Pardon if I’m posting in the wrong area, but a question concerning the SF34 equipment type. Mesaba files /G while Colgan files /A. This is no problem, assuming the equipment in Mesaba’s Saab 340 aircraft are most likely updated with /G capability. However - what about Colgan pilots? For some reason, I cannot envision a Colgan flightcrew intercepting only VOR radials in order to track a particular airway or intersection. Here is a Colgan flightplan from LGA: MERIT HFD V229 GDM V106 MHT. The equipment type was /A. In theory, it would not be possible to proceed direct MERIT without first intercepting a particular radial. Anyone have insight on this?
Why can’t you imagine an airline crew flying airways only? The guys flying the DC-9s did it for 30 years!
Doesn’t quite answer the question of Mesaba’s /G against Colgan’s /A equipment type, especially if Colgan Saab 340’s have an intersection filed as their first departure fix, instead of a radial or airway to proceed to the fix. /A wouldn’t allow the Saab 340 to proceed direct the intersection. So the real question is, what type of equipment is Colgan using in the SF34, and why /A equipment type?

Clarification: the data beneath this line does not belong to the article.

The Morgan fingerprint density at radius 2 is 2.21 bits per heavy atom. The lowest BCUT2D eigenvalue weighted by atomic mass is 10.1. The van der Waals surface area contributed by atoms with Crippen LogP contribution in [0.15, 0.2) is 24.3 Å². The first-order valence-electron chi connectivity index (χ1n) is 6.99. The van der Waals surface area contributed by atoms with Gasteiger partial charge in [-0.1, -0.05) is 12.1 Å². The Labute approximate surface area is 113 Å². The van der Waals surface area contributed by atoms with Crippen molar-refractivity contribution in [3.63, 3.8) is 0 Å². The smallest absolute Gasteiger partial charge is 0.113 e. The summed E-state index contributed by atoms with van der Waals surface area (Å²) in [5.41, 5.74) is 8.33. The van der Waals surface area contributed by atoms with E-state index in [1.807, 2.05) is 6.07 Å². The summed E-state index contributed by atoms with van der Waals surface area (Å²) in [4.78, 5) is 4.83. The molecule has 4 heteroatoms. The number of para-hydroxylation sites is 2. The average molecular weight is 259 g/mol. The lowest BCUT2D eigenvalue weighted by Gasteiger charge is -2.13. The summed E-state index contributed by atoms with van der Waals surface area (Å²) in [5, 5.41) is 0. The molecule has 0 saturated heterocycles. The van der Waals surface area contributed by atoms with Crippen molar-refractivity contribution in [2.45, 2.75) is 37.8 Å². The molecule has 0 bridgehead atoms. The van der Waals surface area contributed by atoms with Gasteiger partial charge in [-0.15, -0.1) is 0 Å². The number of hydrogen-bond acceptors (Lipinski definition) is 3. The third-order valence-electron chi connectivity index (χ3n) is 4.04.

They get the LGA.2 La Guardia two departure. It is flown via heading and DME then vectors to MERIT via the LGA R-055. All old school.
flightaware.com/resources/airpor … IA+TWO/pdf
edit link added:
Good catch with the LGA2. Colgan must be using old equipment in their SF34s. I’m just curious now as to how they track each of their fixes once enroute, there must be some sort of capability of navigation without individually tuning and tracking different radials. I am aware that Saab’s have an LRN, or long range navigation function, but I’m not familiar with how this would be applicable to a /A equipment code.
The LRN mode of the autopilot/flight director needs a long range nav source (gps, INS, Loran) to provide a signal. They are /A and there for they are flying VOR to VOR on radials. Sorry if you can’t accept the fact that a large number aircraft running around don’t have a GPS or FMS but they don’t. They hardly pay there pilots enough to call it employment instead of an internship. They aren’t going to dump one years pilot salary into a fancy box that won’t save them any time when you look at the routes and speeds the aircraft are working.